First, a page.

With the cost of living now estimated to be 7% higher than it was a year ago, many people are looking at how to reduce their outgoings and save money. The good news is that pets don’t care what things look like or how much they cost, and investing more doesn’t necessarily make someone a better pet owner, so there are lots of ways that we can keep pets healthy and happy on a budget. As Community Support Manager at Woodgreen, here are some questions Chris Bennett is asked regularly:
How much does it cost to own a pet?
It can vary hugely depending on their species, breed and individual needs. As a rough guideline, allow a monthly budget of around £100 for a dog, £80 for a cat and £80 for a pair of rabbits to cover the essentials – in addition to the initial up-front costs of getting the pet(s) and all the supplies they need. Bear in mind that small pets like rabbits, guinea pigs and rodents need to live with companions of their own kind, so you should always budget for having two.
This cost can be significantly higher for older pets, pets with ongoing medical conditions, large dogs and certain breeds, for example flat-faced dogs like French Bulldogs that are expensive to insure, as they usually suffer from more medical issues than other breeds. Before taking on a pet, please consider the ongoing costs and whether you will be able to afford them – both now and in the future.
Is preventative healthcare really worth it?
Yes, absolutely! Don’t underestimate how much money can be saved by preventing issues from occurring in the first place. There is a cost involved with neutering, microchipping, vaccinating and giving your pet regular flea and worming treatments, but you risk paying much more down the line if anything were to go wrong. Preventative healthcare is always a good investment and isn’t worth skimping on. Charities like Woodgreen can also help with neutering your pet.
Should I cancel my insurance policy to save money?
At Woodgreen, we always recommend insuring pets as it can save some hefty bills in the long run. Rather than cancelling your policy, shop around and use price comparison websites to make sure you’ve got the best policy for your pet, as you may find a cheaper option elsewhere. The best policies cover pre-existing conditions for life – if you don’t opt for this, ongoing conditions can become costly.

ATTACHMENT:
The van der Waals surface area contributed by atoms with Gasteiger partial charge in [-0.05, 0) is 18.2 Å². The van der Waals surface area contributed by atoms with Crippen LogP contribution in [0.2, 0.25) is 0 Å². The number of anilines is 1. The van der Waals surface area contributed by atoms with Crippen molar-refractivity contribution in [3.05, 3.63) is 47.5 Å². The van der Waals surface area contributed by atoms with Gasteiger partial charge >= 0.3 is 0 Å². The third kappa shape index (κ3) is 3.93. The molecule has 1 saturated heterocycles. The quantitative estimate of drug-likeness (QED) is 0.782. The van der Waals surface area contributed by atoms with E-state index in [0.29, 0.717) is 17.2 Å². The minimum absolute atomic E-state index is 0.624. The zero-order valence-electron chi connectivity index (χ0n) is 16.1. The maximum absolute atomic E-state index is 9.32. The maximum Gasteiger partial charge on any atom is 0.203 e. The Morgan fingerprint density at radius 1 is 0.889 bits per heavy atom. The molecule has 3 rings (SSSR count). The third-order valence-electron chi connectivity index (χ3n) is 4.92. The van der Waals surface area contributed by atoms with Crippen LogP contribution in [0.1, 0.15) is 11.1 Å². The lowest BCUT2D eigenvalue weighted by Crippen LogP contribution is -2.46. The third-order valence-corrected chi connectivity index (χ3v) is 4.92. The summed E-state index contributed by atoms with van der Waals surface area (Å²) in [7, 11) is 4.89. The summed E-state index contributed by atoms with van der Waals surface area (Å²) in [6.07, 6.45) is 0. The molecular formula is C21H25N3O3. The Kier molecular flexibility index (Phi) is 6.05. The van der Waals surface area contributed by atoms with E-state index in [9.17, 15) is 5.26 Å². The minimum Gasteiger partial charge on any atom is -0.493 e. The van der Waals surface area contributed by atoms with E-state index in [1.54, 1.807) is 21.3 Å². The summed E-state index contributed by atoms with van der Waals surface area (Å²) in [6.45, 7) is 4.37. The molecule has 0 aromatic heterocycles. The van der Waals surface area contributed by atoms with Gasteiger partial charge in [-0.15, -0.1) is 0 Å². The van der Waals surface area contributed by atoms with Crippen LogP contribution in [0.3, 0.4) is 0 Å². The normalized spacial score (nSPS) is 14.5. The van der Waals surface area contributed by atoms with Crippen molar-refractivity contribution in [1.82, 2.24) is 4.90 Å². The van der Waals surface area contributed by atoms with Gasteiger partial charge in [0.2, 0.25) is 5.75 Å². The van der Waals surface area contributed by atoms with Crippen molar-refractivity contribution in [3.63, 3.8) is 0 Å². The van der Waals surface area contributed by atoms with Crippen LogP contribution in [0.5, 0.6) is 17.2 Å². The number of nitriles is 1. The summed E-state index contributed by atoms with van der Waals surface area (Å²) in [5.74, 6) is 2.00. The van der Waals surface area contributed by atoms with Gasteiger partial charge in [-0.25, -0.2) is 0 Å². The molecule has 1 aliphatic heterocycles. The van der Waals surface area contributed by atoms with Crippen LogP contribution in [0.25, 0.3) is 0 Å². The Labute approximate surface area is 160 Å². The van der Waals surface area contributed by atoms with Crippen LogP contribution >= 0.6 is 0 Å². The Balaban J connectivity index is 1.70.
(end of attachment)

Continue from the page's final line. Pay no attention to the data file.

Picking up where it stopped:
If you are struggling to meet the monthly cost of your insurance policy, another option is to contact your insurance provider and ask to drop the maximum level of cover, which will lower the monthly payments. A policy that covers your pet for up to £2,000 should be enough for most things like blood tests and basic procedures. This is better than having no cover and being faced with unexpected bills.
Is it possible to save money on vet bills?
Addressing medical issues at the first sign of sickness or injury is often cheaper in the long run, so it’s best to seek veterinary advice as soon as possible. Waiting to see if things “get better” can make treatment far more expensive.
If your pet is prescribed medication or a prescription diet, you don’t have to purchase it through your vet. Discuss with your vet the option of writing a prescription, as this can allow you to purchase the medication or food online at a cheaper cost.